An extreme kitchen makeover
When Maria Norberg (below) and her husband David bought their house in Sheffield two years ago, the whole thing needed to be renovated. But, says Norberg, the kitchen was the worst. ‘It was tiny, old-fashioned and grubby – and it had an awful smell.’
The couple and their son, Bo, who was three at the time, stayed with a friend for a few weeks while the house was gutted. Then they lived upstairs for three months while the kitchen was completed, because, once work began, they discovered both the floor and ceiling would have to be replaced. ‘We used a gas burner and a microwave for cooking, and the “fridge” was a plastic bag hung out of the bedroom window,’ says Norberg.
In designing the new space, she took inspiration from the open-plan houses of her native Sweden. They knocked through into the adjacent sitting room to create room for a central island, installed doors opening on to the garden and built an extension to create a dining area. White units from Howdens (howdens.co.uk), warmed up by wooden worktops, create a pared-back, modern look. The fittings came to around £5,500.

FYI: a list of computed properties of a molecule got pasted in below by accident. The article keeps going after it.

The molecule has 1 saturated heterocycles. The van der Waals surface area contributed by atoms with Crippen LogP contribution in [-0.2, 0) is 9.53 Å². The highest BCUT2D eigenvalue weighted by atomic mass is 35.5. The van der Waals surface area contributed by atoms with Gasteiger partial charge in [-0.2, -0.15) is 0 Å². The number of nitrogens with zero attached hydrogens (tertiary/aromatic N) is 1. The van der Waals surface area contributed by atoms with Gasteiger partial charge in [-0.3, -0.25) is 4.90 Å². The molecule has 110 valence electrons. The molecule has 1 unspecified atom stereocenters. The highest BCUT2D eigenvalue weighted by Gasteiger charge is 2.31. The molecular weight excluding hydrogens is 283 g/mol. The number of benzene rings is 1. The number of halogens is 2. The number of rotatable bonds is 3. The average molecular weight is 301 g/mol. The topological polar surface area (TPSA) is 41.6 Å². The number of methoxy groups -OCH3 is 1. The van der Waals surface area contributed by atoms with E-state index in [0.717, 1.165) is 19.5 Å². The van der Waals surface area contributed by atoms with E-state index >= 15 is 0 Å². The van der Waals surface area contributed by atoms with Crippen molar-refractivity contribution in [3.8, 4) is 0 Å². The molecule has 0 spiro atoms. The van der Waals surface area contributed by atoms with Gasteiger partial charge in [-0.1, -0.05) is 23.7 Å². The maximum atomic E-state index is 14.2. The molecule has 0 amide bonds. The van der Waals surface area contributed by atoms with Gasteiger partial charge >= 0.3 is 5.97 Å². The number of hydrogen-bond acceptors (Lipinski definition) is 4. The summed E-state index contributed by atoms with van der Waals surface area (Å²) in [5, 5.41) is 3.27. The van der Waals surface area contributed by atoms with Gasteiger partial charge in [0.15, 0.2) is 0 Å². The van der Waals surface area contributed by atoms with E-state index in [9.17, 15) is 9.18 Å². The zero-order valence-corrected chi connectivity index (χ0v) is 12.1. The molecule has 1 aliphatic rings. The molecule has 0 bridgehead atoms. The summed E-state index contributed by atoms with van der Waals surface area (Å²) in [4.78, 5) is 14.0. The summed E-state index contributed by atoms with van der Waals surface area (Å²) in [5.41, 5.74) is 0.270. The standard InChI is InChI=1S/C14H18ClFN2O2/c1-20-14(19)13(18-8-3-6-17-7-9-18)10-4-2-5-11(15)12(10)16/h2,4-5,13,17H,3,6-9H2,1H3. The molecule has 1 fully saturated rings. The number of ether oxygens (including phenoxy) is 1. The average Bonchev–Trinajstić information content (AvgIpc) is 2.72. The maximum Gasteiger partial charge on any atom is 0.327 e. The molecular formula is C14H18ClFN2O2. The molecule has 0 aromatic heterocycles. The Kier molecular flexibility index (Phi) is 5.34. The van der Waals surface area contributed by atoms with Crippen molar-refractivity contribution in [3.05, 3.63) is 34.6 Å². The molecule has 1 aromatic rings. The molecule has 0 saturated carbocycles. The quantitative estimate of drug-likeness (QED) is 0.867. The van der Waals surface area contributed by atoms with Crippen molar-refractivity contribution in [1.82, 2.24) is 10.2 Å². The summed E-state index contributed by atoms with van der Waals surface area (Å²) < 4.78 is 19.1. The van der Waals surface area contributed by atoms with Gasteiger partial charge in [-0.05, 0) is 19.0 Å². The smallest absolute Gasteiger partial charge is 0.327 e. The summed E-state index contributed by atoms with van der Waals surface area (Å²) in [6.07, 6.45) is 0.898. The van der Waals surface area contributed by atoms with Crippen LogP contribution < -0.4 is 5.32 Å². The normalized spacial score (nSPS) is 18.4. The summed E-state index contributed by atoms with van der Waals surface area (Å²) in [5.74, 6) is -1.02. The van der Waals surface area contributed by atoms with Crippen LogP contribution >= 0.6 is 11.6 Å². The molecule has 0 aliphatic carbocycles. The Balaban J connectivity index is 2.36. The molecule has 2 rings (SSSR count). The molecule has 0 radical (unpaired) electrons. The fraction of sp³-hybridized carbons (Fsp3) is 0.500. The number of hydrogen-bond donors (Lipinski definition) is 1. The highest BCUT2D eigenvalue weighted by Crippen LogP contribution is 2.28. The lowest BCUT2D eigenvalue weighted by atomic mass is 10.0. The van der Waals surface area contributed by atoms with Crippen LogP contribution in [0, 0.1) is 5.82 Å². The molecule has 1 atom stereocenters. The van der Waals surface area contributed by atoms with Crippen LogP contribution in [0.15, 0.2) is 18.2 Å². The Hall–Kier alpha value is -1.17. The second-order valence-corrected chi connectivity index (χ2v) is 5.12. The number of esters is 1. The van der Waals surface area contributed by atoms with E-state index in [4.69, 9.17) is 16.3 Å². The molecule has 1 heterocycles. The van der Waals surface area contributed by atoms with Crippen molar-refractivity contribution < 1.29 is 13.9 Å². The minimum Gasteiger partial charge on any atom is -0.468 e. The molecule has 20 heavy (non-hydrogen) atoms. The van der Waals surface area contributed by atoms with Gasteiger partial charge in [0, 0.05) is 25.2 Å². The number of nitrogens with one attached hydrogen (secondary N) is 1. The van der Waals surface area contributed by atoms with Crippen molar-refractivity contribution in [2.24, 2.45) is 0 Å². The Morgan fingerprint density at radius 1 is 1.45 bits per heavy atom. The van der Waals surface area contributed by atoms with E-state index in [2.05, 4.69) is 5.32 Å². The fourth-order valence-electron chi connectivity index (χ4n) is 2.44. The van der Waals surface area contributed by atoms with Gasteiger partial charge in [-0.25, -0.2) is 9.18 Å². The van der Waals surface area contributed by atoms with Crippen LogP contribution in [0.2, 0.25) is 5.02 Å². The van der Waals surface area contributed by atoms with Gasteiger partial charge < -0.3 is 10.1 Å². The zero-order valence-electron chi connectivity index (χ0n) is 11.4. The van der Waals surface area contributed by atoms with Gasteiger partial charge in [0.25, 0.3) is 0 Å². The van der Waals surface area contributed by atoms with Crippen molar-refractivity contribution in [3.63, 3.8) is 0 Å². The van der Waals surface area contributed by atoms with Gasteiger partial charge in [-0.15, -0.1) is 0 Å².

‘Having builders in our home for months took its toll,’ says Norberg, ‘but was worth it.’
‘We put the sofa here, rather than the dining table, which is in the extension [out of shot to the right of the sofa]. That way, when friends come over for dinner, we can chat while we cook.’ ‘I varnished the oak worktops, but it turned them orange, so I sanded them and used a clear, natural oil to protect them [try osmouk.com]. It’s durable, less shiny and keeps the colour.’ ‘I really wanted parquet flooring, but our budget wouldn’t stretch to it, so we went for this laminate from B&Q [diy.com]. I worried it’d look fake, but I’m really impressed with it.’